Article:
I started by making a template of the existing layout, then began adding to that, keeping in mind that the finished product measurements will be larger where the mattress butts against the hull due to the curvature of that surface. This gives us a few more inches of room on each side and on a boat, a few inches can be the difference between workable and terrible.
We’ve come up with two possibilities:
Solution number one leaves the starboard berth as is, extends the port berth out about 6 inches, and brings that middle section out just to the corner of the drawers on each side. The corner of the port berth (hint: we are facing aft in the photo) has been clipped to make it visually more pleasing and protect our thighs from a sharp corner. This is the easiest solution. The distance from the aft of the cabin to the forward part of that middle section is 4 feet, ample room to lay side by side athwartship.
Our other option is this:
It’s difficult to photograph this entire cabin at once. In this instance, the starboard berth is enlarged at an angle from the forward corner, and the port berth is brought straight across, intersecting it at a right angle. That little triangular piece of cardboard that shows in the above photo would be gone. There would be plenty of room to lay side by side in a fore/aft position, rather than athwartship in this scenario, but it would take a little more carpentry work, and the door would not open all the way. It would open enough, but not competely. Here is a pitiful sketch, not to scale or anything else, but you can get the general idea.
And here is a photo of the original drawing of the layout so you can get a better idea of what we are dealing with. Note in the drawing that the little white triangle between the berths is actually a cushion insert, like in a V berth. The solid rectangle connecting the two sides is a seat that is below the level of the berth:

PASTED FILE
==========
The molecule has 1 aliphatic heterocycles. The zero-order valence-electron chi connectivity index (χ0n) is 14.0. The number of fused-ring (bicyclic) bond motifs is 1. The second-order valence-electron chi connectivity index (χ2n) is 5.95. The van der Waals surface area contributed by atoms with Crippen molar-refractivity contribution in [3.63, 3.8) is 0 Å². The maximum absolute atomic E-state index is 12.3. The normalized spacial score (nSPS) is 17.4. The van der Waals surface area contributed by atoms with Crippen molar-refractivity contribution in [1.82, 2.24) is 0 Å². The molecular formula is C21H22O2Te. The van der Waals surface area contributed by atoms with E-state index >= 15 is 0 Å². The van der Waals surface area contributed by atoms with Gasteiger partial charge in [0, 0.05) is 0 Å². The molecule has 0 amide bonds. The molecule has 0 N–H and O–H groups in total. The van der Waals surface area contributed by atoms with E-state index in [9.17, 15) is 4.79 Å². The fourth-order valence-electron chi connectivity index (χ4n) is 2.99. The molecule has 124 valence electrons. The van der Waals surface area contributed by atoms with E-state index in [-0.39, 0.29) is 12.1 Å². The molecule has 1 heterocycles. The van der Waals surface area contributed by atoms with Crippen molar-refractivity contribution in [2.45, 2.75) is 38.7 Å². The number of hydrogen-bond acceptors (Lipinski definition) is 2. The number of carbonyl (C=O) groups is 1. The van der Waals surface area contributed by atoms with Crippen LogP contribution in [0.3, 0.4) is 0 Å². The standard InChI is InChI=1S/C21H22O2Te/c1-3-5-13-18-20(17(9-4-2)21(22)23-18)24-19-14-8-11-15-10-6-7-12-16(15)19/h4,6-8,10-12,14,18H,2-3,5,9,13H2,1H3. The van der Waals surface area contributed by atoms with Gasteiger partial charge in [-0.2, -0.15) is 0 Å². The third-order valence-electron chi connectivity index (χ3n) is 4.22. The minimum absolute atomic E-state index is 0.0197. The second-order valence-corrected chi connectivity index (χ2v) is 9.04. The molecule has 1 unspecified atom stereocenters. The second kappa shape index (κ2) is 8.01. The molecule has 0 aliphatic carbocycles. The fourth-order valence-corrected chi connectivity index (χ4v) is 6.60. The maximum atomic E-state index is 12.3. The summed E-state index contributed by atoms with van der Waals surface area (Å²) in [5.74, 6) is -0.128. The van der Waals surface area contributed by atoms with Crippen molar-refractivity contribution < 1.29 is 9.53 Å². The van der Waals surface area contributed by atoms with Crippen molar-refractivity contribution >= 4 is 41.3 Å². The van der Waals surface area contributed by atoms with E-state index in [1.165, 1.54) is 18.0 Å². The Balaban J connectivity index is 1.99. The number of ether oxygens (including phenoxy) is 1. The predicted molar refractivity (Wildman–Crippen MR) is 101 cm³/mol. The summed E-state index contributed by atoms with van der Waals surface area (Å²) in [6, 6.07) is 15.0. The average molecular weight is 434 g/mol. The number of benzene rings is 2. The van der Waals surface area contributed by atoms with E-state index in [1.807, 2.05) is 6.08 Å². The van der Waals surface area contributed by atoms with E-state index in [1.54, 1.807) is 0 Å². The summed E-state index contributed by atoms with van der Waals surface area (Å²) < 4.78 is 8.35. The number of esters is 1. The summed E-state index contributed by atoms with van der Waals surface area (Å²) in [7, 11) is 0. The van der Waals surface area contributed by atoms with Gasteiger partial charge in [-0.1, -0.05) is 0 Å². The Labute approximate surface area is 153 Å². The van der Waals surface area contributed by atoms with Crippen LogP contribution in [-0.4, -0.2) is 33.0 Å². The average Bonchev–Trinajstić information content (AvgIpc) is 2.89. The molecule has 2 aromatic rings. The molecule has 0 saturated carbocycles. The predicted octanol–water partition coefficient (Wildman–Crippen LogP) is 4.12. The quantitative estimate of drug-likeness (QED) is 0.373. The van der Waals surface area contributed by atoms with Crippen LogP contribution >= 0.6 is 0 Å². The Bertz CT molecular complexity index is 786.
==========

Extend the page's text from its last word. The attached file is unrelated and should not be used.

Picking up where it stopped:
That’s as far as we’ve gotten at this point. We are playing with how deep to make the mattress. We tend toward having memory foam or latex, or possibly the gel foam that is supposed to be a bit cooler than memory foam. All of that is heavy. Mike wants to be sure that the weight is not an impediment to getting under the berth. I want it to be easy enough for me to do it without his help. Wooden chocks could help hold the mattress and underlayment up and take some of the load so we could tie it off securely. I’m imagining having to get at the steering mechanism out on the open sea and not wanting the thing to come crashing down.
Finally, I want to keep resale value in mind because it’s always a good idea to do that. Of course we plan to have this boat for years, but I wouldn’t want a wonky aft cabin to get in the way of a sale if it came to that.
If you have ideas and thoughts, throw them out here. Any idea what we could use for an underlayment, besides heavy plywood, that would allow us to lift up pieces of the mattress to access the underneath compartments? (Yes, the mattress will be hinged in places, but that’s a different post.) I’d love to think there is something like a fiberglass grid that would allow airflow under the mattress. Surely someone has invented that already.
Update: August 3, 2016 Want to read the entire Aft Cabin Remodel series to see how long it can take us to make a project happen? Here’s the next entry.